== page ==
MINCOME

From FiveThirtyEight’s article, What Would Happen If We Just Gave People Money?, discussing the results of the MINCOME experiment in Canada in the 1970s where families received a basic income, no strings attached:

Families receiving MINCOME had fewer hospitalizations, accidents and injuries, Forget found. Mental health hospitalizations fell dramatically. And the high school completion rate ticked up during the years of the experiment, with 16-to-18-year-old boys, in particular, more likely to finish school. Younger adolescent girls were less likely to give birth before age 25, and when they did, they had fewer kids.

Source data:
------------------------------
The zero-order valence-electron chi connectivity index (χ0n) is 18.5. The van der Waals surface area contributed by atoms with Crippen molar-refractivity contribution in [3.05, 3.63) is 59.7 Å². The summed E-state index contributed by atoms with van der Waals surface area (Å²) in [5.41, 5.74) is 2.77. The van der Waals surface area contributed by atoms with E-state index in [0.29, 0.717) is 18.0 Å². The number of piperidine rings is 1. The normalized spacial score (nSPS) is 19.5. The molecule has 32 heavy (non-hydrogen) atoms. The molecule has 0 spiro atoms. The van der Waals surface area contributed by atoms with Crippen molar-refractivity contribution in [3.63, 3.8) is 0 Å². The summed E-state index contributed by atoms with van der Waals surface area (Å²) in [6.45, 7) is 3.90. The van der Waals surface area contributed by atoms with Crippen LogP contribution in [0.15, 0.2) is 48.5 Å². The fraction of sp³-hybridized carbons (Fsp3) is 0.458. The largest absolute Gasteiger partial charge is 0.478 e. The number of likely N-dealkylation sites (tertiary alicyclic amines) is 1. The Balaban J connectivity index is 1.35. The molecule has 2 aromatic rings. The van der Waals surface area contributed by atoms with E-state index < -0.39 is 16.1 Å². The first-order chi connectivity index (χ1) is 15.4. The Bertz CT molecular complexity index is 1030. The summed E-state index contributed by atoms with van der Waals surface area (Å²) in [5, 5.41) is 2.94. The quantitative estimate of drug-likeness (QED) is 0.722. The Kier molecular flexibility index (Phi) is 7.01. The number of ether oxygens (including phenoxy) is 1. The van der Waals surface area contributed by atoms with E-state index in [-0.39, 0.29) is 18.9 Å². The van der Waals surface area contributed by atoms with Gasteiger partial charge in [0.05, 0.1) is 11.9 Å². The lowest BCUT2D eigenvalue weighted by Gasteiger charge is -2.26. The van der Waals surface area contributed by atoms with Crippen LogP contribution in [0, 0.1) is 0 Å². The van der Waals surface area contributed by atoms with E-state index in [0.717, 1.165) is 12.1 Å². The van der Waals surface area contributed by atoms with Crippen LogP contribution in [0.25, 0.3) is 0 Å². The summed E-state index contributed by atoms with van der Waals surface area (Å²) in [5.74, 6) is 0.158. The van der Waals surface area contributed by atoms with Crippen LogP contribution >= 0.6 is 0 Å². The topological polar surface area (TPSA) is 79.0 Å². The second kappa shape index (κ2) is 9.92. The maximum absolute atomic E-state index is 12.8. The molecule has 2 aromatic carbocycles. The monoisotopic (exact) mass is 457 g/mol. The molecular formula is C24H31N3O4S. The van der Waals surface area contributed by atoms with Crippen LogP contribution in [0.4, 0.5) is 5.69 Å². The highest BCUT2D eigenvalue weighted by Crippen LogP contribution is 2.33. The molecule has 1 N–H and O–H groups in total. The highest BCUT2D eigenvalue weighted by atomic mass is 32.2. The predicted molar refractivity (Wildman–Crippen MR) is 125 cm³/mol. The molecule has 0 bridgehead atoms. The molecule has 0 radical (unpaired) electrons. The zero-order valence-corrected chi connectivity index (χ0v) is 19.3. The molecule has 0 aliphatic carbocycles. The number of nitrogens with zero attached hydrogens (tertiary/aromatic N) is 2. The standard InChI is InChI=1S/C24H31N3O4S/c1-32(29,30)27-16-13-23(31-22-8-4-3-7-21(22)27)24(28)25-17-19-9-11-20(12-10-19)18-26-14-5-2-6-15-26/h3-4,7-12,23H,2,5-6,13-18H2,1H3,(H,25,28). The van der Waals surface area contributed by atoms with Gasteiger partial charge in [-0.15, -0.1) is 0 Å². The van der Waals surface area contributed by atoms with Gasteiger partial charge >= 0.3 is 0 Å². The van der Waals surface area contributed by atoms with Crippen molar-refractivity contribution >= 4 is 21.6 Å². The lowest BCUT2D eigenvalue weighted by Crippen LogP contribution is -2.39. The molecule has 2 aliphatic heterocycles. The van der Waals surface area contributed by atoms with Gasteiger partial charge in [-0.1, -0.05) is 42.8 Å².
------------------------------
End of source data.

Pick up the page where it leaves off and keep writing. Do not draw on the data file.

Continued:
The program brought most recipients above Canada’s poverty line. And the employment effects in Dauphin were modest. “For primary earners — those with full-time jobs — there was virtually no decline” in work, Forget said. “Nobody was quitting their jobs.” Cash from the government eased families’ economic anxiety, allowing them to invest in their health and plan over a longer horizon.

The idea of a basic income (instead of means tested “welfare”) is gaining traction. Several countries (Canada, Finland, Switzerland, Kenya, etc) are planning modern experiments of their own. Politics and logistics aside, how else will our economies function when much of the conventional labor force is inevitably replaced by machines?

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